Jun 16

Today in Mets History: Dave Mlicki’s greatest game.

Dave Mlicki didn’t have a great major league career, going 66-80, but will forever be the answer to a trivia question as on this date in 1997, he threw a nine-hitter to beat the Yankees, 6-0, in the first interleague game.

MLICKI: Forever a trivia question answer.

The Mets and Yankees each had 37-30 records at the time Mlicki outdueled Andy Pettitte.

It definitely was one of those “can’t top this moments,’’ a major leaguer will have in his career.

“My World Series for me,’’ Mlicki once said. “One of my great memories. … I knew it was a big game when I did it and it’s amazing that it’s meant so much to so many people.’’

Mlicki was a non-descript Met then, hardly recognizable, and frequently tells the story of eating breakfast the next morning at a diner and hearing people talk of the game on not know he was sitting at the next table.

Born in Cleveland, Mlicki pitched for his hometown Indians (1992-93), the Mets (1995-98), Los Angeles Dodgers (1998-99), Detroit (1999-2001) and Houston 2001-02).

Mlicki failed to catch on with the Milwaukee Brewers in spring training of 2003 and retired.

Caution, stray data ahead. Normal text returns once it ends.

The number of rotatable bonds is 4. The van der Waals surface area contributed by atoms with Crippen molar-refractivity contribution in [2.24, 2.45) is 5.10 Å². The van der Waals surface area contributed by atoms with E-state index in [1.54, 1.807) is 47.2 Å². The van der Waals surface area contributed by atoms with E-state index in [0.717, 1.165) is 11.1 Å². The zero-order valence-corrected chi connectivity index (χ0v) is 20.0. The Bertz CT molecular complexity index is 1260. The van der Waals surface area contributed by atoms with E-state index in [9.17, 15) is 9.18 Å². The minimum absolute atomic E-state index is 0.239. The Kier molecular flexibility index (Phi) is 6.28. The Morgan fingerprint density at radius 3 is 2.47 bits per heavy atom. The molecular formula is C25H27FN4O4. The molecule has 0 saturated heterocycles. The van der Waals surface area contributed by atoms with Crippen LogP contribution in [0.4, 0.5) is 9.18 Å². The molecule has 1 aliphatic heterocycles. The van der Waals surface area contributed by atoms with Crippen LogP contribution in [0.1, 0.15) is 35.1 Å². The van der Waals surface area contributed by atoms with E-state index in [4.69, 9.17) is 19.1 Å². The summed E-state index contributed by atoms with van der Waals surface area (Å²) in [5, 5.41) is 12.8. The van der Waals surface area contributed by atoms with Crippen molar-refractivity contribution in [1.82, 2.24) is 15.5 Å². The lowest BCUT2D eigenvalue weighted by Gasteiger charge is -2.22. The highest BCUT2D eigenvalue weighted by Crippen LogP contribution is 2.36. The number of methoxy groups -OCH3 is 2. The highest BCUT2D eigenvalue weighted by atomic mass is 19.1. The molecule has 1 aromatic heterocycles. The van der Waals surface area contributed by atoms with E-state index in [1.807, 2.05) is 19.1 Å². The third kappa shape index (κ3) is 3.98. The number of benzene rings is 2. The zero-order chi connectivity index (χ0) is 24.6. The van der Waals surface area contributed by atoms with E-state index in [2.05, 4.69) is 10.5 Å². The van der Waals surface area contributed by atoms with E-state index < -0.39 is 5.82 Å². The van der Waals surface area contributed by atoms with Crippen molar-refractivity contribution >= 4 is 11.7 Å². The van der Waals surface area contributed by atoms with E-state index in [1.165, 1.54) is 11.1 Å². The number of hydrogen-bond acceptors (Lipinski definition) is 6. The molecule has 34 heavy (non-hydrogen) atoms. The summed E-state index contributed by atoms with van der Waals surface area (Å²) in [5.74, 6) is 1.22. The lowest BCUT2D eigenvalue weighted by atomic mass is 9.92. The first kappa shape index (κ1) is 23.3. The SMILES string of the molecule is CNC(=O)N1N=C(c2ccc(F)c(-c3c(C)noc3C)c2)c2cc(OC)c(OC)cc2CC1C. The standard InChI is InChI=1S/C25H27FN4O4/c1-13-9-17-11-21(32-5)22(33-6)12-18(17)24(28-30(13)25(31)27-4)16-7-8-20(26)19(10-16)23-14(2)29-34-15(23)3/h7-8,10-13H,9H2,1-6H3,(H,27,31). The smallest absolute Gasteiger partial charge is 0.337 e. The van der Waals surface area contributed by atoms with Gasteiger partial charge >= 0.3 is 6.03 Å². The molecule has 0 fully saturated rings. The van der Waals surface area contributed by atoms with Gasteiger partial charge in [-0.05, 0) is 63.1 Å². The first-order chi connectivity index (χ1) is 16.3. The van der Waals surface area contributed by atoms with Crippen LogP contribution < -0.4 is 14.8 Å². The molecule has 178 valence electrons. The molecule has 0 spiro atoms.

MLICKI’s CAREER NUMBERS

BOX SCORE

 

May 27

Today in Mets History: Zeile has big day.

I’d be lying if I said reporters didn’t have their favorite athletes. One of mine was Todd Zeile, whom I covered when he was with the Yankees. When Zeile retired following the 2004 season, he did so with the distinction of hitting at least one homer for each of the 11 teams he played for during his career. He also homered in his final at-bat, Oct. 3, as a Met. However, on this day in 2000, Zeile homered twice, including a grand slam, as the Mets beat St. Louis, 12-8.

CAREER NUMBERS

 

NOTE: Going away for the weekend for friend’s wedding. Will take laptop with me, but don’t know about Internet. Will try to blog if I can. Have a great Memorial Day weekend.


May 27

Today in Mets History: Big day for Zeile.

I’d be lying if I said reporters didn’t have their favorite athletes. One of mine was Todd Zeile, whom I covered when he was with the Yankees.

When Zeile retired following the 2004 season, he did so with the distinction of hitting at least one homer for each of the 11 teams he played for during his career.

He also homered in his final at-bat, Oct. 3, as a Met.

However, on this day in 2000, Zeile homered twice, including a grand slam, as the Mets beat St. Louis, 12-8.

CAREER NUMBERS

 

 

May 24

Today in Mets History: Cone hurls second straight shutout.

David Cone was always one of my favorites. He’s one of the few players who chatted with you on the days he pitched. A lot of guys are basket cases, but not Cone. He was always great to deal with, win, lose or draw.

CONE: Always a straight shooter.

And, if you saw him later in the hotel lobby, he’ll visit with you over a beer. And, funny, too. Glib and smart is a great combination.

Just like his fastball and nasty curve, when mixed with guile made him hard to beat. You wanted him in the clutch. Cone just would not give into hitters with the game on the line, and it wasn’t uncommon for him to get himself in and out of jams. It is why he became a hired gun with Toronto and later the Yankees.